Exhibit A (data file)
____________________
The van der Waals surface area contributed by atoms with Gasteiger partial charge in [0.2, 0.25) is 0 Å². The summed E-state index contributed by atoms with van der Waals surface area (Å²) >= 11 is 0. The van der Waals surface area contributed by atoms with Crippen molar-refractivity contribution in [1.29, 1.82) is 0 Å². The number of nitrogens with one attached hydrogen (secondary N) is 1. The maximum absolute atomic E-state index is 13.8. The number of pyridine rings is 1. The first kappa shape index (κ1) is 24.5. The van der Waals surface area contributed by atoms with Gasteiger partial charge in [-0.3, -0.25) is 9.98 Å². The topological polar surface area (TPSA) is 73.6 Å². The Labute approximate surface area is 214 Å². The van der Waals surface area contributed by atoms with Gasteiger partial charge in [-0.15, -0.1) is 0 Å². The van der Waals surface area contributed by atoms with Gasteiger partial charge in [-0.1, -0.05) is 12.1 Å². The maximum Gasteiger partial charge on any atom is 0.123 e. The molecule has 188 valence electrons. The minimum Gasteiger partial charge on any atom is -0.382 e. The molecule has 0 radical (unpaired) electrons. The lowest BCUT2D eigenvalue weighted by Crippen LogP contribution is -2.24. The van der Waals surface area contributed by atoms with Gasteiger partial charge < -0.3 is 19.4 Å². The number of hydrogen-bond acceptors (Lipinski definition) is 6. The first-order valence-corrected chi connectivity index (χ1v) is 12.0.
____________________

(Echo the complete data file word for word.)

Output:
The van der Waals surface area contributed by atoms with Gasteiger partial charge in [0.2, 0.25) is 0 Å². The summed E-state index contributed by atoms with van der Waals surface area (Å²) >= 11 is 0. The van der Waals surface area contributed by atoms with Crippen molar-refractivity contribution in [1.29, 1.82) is 0 Å². The number of nitrogens with one attached hydrogen (secondary N) is 1. The maximum absolute atomic E-state index is 13.8. The number of pyridine rings is 1. The first kappa shape index (κ1) is 24.5. The van der Waals surface area contributed by atoms with Gasteiger partial charge in [-0.3, -0.25) is 9.98 Å². The topological polar surface area (TPSA) is 73.6 Å². The Labute approximate surface area is 214 Å². The van der Waals surface area contributed by atoms with Gasteiger partial charge in [-0.15, -0.1) is 0 Å². The van der Waals surface area contributed by atoms with Gasteiger partial charge in [-0.1, -0.05) is 12.1 Å². The maximum Gasteiger partial charge on any atom is 0.123 e. The molecule has 188 valence electrons. The minimum Gasteiger partial charge on any atom is -0.382 e. The molecule has 0 radical (unpaired) electrons. The lowest BCUT2D eigenvalue weighted by Crippen LogP contribution is -2.24. The van der Waals surface area contributed by atoms with Gasteiger partial charge < -0.3 is 19.4 Å². The number of hydrogen-bond acceptors (Lipinski definition) is 6. The first-order valence-corrected chi connectivity index (χ1v) is 12.0.